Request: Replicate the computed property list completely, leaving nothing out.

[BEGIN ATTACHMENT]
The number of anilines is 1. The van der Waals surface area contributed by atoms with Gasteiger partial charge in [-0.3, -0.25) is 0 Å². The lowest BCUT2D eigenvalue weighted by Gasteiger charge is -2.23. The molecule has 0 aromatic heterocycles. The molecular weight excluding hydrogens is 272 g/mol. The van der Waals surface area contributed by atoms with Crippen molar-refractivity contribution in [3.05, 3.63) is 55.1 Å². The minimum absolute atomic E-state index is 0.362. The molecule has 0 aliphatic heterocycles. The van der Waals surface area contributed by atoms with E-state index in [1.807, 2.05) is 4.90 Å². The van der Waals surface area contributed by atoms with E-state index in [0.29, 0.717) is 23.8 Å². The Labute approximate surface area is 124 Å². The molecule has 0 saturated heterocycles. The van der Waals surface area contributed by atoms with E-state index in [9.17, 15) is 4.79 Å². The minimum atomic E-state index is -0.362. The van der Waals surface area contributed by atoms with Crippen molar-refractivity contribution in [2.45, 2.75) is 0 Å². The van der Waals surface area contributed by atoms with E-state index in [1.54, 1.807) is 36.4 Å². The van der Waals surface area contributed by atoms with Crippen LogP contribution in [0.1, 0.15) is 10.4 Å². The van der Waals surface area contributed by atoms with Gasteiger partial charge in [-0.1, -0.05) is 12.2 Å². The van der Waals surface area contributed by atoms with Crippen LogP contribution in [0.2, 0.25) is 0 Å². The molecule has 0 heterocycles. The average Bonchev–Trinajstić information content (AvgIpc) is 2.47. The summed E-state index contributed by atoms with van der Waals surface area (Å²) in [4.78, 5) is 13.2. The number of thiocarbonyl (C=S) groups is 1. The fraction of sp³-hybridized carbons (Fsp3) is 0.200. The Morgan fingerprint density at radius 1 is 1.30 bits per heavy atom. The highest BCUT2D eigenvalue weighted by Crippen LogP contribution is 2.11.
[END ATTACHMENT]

The number of anilines is 1. The van der Waals surface area contributed by atoms with Gasteiger partial charge in [-0.3, -0.25) is 0 Å². The lowest BCUT2D eigenvalue weighted by Gasteiger charge is -2.23. The molecule has 0 aromatic heterocycles. The molecular weight excluding hydrogens is 272 g/mol. The van der Waals surface area contributed by atoms with Crippen molar-refractivity contribution in [3.05, 3.63) is 55.1 Å². The minimum absolute atomic E-state index is 0.362. The molecule has 0 aliphatic heterocycles. The van der Waals surface area contributed by atoms with E-state index in [1.807, 2.05) is 4.90 Å². The van der Waals surface area contributed by atoms with E-state index in [0.29, 0.717) is 23.8 Å². The Labute approximate surface area is 124 Å². The molecule has 0 saturated heterocycles. The van der Waals surface area contributed by atoms with E-state index in [9.17, 15) is 4.79 Å². The minimum atomic E-state index is -0.362. The van der Waals surface area contributed by atoms with Crippen molar-refractivity contribution in [2.45, 2.75) is 0 Å². The van der Waals surface area contributed by atoms with E-state index in [1.54, 1.807) is 36.4 Å². The van der Waals surface area contributed by atoms with Crippen LogP contribution in [0.1, 0.15) is 10.4 Å². The van der Waals surface area contributed by atoms with Gasteiger partial charge in [-0.1, -0.05) is 12.2 Å². The van der Waals surface area contributed by atoms with Crippen LogP contribution in [0.2, 0.25) is 0 Å². The molecule has 0 heterocycles. The average Bonchev–Trinajstić information content (AvgIpc) is 2.47. The summed E-state index contributed by atoms with van der Waals surface area (Å²) in [4.78, 5) is 13.2. The number of thiocarbonyl (C=S) groups is 1. The fraction of sp³-hybridized carbons (Fsp3) is 0.200. The Morgan fingerprint density at radius 1 is 1.30 bits per heavy atom. The highest BCUT2D eigenvalue weighted by Crippen LogP contribution is 2.11.